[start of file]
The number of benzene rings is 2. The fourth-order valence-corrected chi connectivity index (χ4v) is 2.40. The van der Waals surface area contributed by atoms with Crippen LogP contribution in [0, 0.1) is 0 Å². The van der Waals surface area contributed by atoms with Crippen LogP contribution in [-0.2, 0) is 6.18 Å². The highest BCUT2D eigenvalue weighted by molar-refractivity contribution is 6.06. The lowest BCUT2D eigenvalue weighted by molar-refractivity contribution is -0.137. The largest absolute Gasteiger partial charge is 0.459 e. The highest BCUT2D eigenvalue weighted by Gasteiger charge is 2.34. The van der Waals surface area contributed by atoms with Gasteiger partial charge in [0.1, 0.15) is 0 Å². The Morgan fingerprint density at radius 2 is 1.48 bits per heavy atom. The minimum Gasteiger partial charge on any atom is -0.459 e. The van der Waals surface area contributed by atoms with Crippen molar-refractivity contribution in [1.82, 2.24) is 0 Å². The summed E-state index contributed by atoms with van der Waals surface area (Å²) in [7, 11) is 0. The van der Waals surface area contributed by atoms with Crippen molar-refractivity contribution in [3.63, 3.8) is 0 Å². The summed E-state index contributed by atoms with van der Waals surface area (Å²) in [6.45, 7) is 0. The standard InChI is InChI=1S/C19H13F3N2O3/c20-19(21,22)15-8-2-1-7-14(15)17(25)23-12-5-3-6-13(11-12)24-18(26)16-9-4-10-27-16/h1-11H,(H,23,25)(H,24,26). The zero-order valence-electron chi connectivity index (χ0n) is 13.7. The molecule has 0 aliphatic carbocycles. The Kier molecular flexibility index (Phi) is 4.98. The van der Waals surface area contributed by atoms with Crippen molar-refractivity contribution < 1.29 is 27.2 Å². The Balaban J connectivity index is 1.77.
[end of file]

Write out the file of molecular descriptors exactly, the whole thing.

The number of benzene rings is 2. The fourth-order valence-corrected chi connectivity index (χ4v) is 2.40. The van der Waals surface area contributed by atoms with Crippen LogP contribution in [0, 0.1) is 0 Å². The van der Waals surface area contributed by atoms with Crippen LogP contribution in [-0.2, 0) is 6.18 Å². The highest BCUT2D eigenvalue weighted by molar-refractivity contribution is 6.06. The lowest BCUT2D eigenvalue weighted by molar-refractivity contribution is -0.137. The largest absolute Gasteiger partial charge is 0.459 e. The highest BCUT2D eigenvalue weighted by Gasteiger charge is 2.34. The van der Waals surface area contributed by atoms with Gasteiger partial charge in [0.1, 0.15) is 0 Å². The Morgan fingerprint density at radius 2 is 1.48 bits per heavy atom. The minimum Gasteiger partial charge on any atom is -0.459 e. The van der Waals surface area contributed by atoms with Crippen molar-refractivity contribution in [1.82, 2.24) is 0 Å². The summed E-state index contributed by atoms with van der Waals surface area (Å²) in [7, 11) is 0. The van der Waals surface area contributed by atoms with Crippen molar-refractivity contribution in [3.63, 3.8) is 0 Å². The summed E-state index contributed by atoms with van der Waals surface area (Å²) in [6.45, 7) is 0. The standard InChI is InChI=1S/C19H13F3N2O3/c20-19(21,22)15-8-2-1-7-14(15)17(25)23-12-5-3-6-13(11-12)24-18(26)16-9-4-10-27-16/h1-11H,(H,23,25)(H,24,26). The zero-order valence-electron chi connectivity index (χ0n) is 13.7. The molecule has 0 aliphatic carbocycles. The Kier molecular flexibility index (Phi) is 4.98. The van der Waals surface area contributed by atoms with Crippen molar-refractivity contribution < 1.29 is 27.2 Å². The Balaban J connectivity index is 1.77.